"If you had them, the [overall] survival was 94.6 percent; if not, 95.8. There's only a 1.2 percent difference between the two," Weaver said.
While the difference was significant from a statistical point of view, it was slight from a clinical point of view, he noted.
For women, Weaver said, the take-home message is not to be concerned about metastases being missed, provided the sentinel lymph node biopsy was done.
"Enough is enough as long as you find the macrometastases, the ones over 2 millimeters," he said.
As for the smaller spreads? "They are probably being treated by whatever cancer treatment is recommended [for the primary tumor]," he said, such as chemotherapy, endocrine therapy or radiation.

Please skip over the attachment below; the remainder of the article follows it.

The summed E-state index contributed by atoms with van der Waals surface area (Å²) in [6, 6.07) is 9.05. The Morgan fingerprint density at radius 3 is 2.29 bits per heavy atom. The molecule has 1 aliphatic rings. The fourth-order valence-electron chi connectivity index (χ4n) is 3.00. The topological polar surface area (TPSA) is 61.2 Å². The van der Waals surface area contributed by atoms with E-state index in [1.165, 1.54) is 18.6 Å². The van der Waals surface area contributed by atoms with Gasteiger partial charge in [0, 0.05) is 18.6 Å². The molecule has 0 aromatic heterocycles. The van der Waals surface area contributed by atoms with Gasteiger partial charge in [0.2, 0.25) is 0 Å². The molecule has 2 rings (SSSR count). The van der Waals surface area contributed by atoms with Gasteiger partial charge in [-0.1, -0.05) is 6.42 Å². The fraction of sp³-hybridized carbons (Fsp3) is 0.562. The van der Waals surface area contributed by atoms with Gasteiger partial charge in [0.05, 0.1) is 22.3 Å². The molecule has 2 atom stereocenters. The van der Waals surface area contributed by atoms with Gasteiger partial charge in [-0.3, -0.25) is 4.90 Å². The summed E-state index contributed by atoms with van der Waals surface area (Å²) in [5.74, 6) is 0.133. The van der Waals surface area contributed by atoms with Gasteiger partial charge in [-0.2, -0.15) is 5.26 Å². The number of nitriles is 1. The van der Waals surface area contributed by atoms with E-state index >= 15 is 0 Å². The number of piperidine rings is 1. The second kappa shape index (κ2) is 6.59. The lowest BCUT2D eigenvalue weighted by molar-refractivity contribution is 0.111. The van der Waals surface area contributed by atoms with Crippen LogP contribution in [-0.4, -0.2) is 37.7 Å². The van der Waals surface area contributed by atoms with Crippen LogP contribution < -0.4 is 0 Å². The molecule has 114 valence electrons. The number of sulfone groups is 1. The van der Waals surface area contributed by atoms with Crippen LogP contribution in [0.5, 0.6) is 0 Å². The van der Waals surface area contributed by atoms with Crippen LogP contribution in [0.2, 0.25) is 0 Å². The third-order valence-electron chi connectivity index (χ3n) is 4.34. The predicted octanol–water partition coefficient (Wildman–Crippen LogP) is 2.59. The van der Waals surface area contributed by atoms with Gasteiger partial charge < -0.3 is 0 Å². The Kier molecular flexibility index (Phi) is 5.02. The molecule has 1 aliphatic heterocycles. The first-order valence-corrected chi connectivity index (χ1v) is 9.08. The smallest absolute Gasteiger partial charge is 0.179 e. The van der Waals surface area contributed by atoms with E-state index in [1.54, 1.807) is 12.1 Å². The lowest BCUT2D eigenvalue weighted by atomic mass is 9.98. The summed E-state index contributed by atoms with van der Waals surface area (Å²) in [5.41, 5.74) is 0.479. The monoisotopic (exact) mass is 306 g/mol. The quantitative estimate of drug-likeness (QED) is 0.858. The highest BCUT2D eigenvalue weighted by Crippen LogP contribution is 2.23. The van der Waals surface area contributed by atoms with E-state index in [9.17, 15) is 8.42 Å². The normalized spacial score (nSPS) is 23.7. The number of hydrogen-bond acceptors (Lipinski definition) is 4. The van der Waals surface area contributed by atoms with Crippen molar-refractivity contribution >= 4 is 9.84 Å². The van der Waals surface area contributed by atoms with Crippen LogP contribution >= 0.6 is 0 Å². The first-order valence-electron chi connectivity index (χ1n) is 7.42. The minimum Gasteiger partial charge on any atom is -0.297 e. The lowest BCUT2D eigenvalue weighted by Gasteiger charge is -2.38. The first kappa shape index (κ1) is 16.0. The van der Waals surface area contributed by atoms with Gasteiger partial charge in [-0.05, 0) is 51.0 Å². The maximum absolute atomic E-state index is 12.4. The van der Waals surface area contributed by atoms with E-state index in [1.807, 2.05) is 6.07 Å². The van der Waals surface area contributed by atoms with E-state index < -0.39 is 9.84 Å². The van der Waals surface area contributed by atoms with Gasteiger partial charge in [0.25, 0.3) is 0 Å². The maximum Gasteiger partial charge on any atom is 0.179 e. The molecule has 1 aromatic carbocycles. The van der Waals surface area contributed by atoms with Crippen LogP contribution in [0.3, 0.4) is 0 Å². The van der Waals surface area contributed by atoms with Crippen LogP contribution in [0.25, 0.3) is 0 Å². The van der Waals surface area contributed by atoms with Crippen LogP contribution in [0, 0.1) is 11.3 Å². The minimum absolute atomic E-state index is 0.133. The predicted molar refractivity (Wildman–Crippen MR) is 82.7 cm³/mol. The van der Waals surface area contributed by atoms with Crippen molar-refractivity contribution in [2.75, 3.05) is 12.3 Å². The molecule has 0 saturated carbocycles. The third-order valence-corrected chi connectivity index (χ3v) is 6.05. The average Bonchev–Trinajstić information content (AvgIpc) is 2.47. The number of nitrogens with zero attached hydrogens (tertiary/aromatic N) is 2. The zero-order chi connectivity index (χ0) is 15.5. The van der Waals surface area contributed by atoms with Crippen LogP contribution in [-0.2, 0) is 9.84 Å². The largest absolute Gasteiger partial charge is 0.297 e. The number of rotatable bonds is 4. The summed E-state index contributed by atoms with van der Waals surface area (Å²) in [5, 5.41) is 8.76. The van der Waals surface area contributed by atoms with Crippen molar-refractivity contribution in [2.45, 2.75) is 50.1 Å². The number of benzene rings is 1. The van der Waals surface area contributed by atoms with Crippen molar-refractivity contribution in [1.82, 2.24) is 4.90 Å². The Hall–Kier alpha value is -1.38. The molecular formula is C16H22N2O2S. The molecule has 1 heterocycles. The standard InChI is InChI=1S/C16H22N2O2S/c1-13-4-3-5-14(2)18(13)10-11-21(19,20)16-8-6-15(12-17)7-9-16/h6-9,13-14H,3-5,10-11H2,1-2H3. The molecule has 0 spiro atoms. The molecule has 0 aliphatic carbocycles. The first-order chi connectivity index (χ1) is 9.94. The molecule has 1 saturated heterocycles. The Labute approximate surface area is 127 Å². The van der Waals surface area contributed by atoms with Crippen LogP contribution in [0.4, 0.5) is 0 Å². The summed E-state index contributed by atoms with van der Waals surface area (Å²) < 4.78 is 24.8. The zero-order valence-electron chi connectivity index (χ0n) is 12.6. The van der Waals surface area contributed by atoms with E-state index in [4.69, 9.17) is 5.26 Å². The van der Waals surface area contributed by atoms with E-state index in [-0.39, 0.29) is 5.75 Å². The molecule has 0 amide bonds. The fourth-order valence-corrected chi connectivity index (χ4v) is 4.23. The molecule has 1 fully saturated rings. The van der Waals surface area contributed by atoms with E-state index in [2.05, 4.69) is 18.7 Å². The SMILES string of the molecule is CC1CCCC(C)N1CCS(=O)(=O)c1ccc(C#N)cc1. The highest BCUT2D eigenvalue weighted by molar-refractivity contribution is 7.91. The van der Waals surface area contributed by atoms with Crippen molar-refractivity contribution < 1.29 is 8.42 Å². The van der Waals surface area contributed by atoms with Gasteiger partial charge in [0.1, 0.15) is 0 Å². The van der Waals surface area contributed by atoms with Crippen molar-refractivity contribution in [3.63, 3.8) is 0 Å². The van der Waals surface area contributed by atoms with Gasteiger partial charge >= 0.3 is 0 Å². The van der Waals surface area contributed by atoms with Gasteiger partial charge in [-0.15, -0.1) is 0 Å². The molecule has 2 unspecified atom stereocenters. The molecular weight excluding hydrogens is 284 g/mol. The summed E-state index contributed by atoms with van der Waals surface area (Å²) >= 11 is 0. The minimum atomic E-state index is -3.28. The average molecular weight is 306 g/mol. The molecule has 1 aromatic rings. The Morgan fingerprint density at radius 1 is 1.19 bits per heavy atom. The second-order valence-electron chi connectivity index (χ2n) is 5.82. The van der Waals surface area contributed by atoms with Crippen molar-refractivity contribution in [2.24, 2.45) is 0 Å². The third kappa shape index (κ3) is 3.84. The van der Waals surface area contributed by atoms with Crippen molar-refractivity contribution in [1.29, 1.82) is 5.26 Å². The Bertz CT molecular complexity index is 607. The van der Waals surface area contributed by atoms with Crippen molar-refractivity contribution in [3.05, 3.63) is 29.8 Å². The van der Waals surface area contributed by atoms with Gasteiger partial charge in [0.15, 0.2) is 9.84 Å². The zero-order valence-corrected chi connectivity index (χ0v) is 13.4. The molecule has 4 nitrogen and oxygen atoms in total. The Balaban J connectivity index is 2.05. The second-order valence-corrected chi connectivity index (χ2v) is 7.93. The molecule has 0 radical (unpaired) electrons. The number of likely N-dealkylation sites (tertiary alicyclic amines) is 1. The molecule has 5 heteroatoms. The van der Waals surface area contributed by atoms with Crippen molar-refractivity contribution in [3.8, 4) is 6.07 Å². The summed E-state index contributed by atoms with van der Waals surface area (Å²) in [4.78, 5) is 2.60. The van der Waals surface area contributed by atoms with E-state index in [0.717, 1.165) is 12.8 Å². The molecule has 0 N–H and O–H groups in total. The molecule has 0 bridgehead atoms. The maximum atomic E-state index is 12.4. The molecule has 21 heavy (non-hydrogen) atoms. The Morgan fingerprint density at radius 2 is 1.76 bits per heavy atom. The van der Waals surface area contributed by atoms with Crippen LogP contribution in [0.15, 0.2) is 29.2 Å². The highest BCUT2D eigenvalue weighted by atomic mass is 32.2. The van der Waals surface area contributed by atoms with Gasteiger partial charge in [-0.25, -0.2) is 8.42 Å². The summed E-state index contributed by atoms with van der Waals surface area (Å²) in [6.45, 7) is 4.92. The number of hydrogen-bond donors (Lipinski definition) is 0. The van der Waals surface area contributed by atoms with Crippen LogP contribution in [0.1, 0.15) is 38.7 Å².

The new information "kind of solidifies an idea that we know," said Dr. Laura Kruper, an assistant professor of oncology and a breast cancer surgeon at the City of Hope Comprehensive Cancer Center in Duarte, Calif.
What the findings suggest, she said, is that the standard procedure followed by many -- do the sentinel lymph node biopsy alone if it's negative -- seems to be effective.
She added, however, that "we really do need to continue to follow these patients long-term" to see if the differences remain small.
To learn more about sentinel lymph node biopsy, visit the U.S. National Cancer Institute.
SOURCES: Donald L. Weaver, M.D., professor, pathology, University of Vermont College of Medicine and Vermont Cancer Center, Burlington, Vt.; Laura Kruper, M.D., assistant professor, oncology, and breast cancer surgeon, City of Hope Comprehensive Cancer Center,
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